However, take care. All the available research here and overseas suggests a broad range of behavioural change outcomes across different countries, income levels, and type of policy change and over time. And while behavioural responses can be highly uncertain, they can also be significant and are therefore considered as part of any tax forecast. Economist David Bell of Stirling University told Holyrood’s Finance and Constitution Committee that “the worldwide evidence on behavioural responses to tax changes tends to agree only on the belief that higher income tax rates will lead to behaviours that have a negative effect on tax revenues. These include reducing labour supply, tax avoidance and migration. There is some evidence for each of these kinds of response, but their applicability to Scotland is difficult to judge. Particularly important are the responses of high income earners who generate a disproportionate share of Scotland’s income tax revenues.”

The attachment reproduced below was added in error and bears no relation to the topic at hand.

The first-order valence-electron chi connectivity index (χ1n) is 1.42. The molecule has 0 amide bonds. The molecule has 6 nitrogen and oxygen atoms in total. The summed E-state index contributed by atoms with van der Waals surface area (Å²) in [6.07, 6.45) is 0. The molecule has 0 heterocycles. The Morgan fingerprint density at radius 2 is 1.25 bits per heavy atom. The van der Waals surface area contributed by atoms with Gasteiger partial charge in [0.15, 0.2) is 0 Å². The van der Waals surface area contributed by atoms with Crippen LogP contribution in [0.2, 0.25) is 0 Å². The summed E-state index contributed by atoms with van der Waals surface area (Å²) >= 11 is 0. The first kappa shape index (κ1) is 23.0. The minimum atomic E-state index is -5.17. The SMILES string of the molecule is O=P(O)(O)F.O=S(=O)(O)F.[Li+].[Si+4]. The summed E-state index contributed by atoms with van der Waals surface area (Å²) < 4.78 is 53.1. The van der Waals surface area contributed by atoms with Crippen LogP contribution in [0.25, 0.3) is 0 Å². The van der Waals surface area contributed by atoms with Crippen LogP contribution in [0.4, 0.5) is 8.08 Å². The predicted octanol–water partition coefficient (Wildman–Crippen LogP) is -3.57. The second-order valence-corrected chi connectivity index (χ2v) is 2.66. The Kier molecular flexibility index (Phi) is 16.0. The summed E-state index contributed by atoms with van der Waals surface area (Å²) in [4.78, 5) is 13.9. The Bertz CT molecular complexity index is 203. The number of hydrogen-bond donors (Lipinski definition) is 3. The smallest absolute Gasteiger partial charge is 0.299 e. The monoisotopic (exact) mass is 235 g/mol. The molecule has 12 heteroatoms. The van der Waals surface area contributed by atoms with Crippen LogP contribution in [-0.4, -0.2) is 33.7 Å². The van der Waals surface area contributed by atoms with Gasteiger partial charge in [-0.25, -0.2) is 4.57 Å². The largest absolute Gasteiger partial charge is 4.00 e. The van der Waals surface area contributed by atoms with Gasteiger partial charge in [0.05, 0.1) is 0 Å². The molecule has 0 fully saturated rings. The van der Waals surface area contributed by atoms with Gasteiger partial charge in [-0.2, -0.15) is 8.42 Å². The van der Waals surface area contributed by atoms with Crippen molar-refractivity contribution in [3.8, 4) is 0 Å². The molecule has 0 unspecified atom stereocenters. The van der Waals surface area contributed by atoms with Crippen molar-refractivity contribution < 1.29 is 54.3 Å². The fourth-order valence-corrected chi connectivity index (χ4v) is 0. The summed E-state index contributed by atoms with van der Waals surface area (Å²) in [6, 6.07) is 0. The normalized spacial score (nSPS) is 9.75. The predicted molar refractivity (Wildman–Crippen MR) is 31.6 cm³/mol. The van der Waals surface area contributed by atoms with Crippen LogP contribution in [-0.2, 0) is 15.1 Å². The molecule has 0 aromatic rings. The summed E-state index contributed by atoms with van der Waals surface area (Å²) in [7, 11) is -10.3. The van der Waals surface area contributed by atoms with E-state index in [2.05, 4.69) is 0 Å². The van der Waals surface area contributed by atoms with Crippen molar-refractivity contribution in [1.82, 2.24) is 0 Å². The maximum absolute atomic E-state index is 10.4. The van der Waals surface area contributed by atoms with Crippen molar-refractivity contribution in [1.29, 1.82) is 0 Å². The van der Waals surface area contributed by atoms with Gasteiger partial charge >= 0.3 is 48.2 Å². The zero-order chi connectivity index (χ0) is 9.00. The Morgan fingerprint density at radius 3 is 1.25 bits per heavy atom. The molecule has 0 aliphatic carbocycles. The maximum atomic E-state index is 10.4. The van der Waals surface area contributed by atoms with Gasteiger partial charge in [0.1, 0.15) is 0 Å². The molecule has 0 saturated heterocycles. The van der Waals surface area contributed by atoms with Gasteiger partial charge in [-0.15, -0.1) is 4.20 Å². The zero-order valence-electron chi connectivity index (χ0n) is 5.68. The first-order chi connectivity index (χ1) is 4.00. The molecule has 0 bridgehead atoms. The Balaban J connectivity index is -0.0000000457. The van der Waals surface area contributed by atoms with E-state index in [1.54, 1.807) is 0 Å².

And as HMRC admitted on the introduction of the 50p additional rate of tax, “there was a considerable behavioural response to the rate change … the modelling suggests that underlying behavioural response was greater than estimated previously … decreasing the pre-behavioural yield by at least 83 per cent”.
And as if that wasn’t enough, the sainted Institute for Fiscal Studies published studies last year on the responsiveness of top incomes to tax. It showed a wide range of elasticity estimates ranging from either a loss or gain of tax revenues following an increase in the top rate of tax.